Lower bay region fishermen are seeing fewer effects from Irene & Lee and water conditions are clear, salinities are down and water temperatures are in the high 70's. A mix of striped bass, bluefish and Spanish mackerel are chasing schools of bait in the form of bay anchovies throughout the region. Casting into breaking fish, jigging underneath or trolling nearby are all good methods to employ. Live lining at the Gas Docks continues to be a proven winner for fishermen looking to catch their striped bass without a lot of traveling. Spot are still plentiful in the Patuxent River so it is an easy type of fishing.

Fishermen in the lower bay region are getting their last licks on the croakers as they head south and are finding large spot in the tidal rivers and Tangier Sound area. White perch can also be found in the region's tidal rivers and creeks. The shallow water fishing for a mix of striped bass, bluefish and speckled trout continues to be good. Cooler water temperatures have really kicked this fishery into high gear on both sides of the bay. Casting a variety of lures with light tackle during the morning and evening hours is a very pleasant way to fish.

Freshwater fishermen are seeing water conditions improving in the streams and rivers of western Maryland and conditions should be good on the upper Potomac and most of the regions lakes by the weekend. Fishermen at Deep Creek Lake will have a little extra company this coming weekend with triathlon participants. The reservoirs, lakes and tidal waters of the central and southern regions really took a hit last week with heavy rains so they will take a little longer to recover. Targeting grass bed edges and structure will be a good strategy this week for largemouth bass that are responding to cooler water temperatures and are putting on the feed. Spinnerbaits, crankbaits, topwater lures and soft plastics are all good choices to use. At times clearer water may be found in feeder creeks to reservoirs and tidal waters and if found these are very good places to target. Scott Huryk was fishing in Mattawoman Creek, a feeder creek to the tidal Potomac River when he caught and released this hefty largemouth bass.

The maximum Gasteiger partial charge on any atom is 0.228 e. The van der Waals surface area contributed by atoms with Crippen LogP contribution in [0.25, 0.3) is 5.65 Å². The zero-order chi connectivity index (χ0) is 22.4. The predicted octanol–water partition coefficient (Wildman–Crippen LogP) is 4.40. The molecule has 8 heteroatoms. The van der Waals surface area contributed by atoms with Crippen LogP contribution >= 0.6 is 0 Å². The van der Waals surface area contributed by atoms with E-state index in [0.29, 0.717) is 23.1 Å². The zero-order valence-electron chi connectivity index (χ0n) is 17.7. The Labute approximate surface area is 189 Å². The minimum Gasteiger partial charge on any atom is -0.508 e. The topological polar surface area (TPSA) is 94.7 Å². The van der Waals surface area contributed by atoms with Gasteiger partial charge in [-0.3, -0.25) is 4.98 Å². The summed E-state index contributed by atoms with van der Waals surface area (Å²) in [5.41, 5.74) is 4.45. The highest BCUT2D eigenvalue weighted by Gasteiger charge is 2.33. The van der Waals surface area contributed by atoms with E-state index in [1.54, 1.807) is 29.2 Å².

Photo Courtesy Scott Huryk

Fishermen in the Ocean City area are seeing water temperatures in the low 70's this week and calm surf conditions. The waters of the back bay areas have cleared up and fishing is back in gear for flounder. Surf fishermen are finding excellent fishing for small bluefish in the surf using finger mullet and bottom rigs. There is still a mix of kingfish, large spot and a few sea trout and flounder also in the mix. At the inlet/Route 50 Bridge area, tautog are becoming more common and fishermen are catching a mix of tautog and sheepshead on sand fleas. Bluefish are moving in and out of the inlet area at night and some striped bass are also being caught. Got-Cha plugs are one of the best choices for the bluefish and live eels and swim shads for the striped bass.

Flounder fishing in the back bay areas has been very good recently and cooler water temperatures have the flounder in a feeding mood. Soon they will begin to move out of the far corners of the bays and will be moving through the channel areas headed for the inlet. The boats headed out to the wreck sites report good fishing for sea bass and the boats are often encountering croakers on the trip back to the inlet. Offshore fishermen are finding excellent fishing for white marlin in the Norfolk and Washington Canyons and also finding double digit catches of dolphin near weed lines.

For the man sound in body and serene of mind there is no such thing as bad weather; every sky has its beauty, and storms which whip the blood do but make it pulse more vigorously. -George Gissing


Keith Lockwood has been writing the Fishing Report since 2003 and has had a long career as a fisheries research biologist since 1973. Over the course of his career he has studied estuarine fishery populations, ocean species, and over a decade long study of bioaccumulation of chemicals in aquatic species in New Jersey. Upon moving to Oxford on the eastern shore of Maryland; research endeavors focused on a variety of catch and release studies as well as other fisheries related research at the Cooperative Oxford Laboratory. Education and outreach to the fishing public has always been an important component to the mission of these studies. Keith is an avid outdoorsman enjoying hunting, fishing, bird dogs, family and life on the eastern shore of Maryland.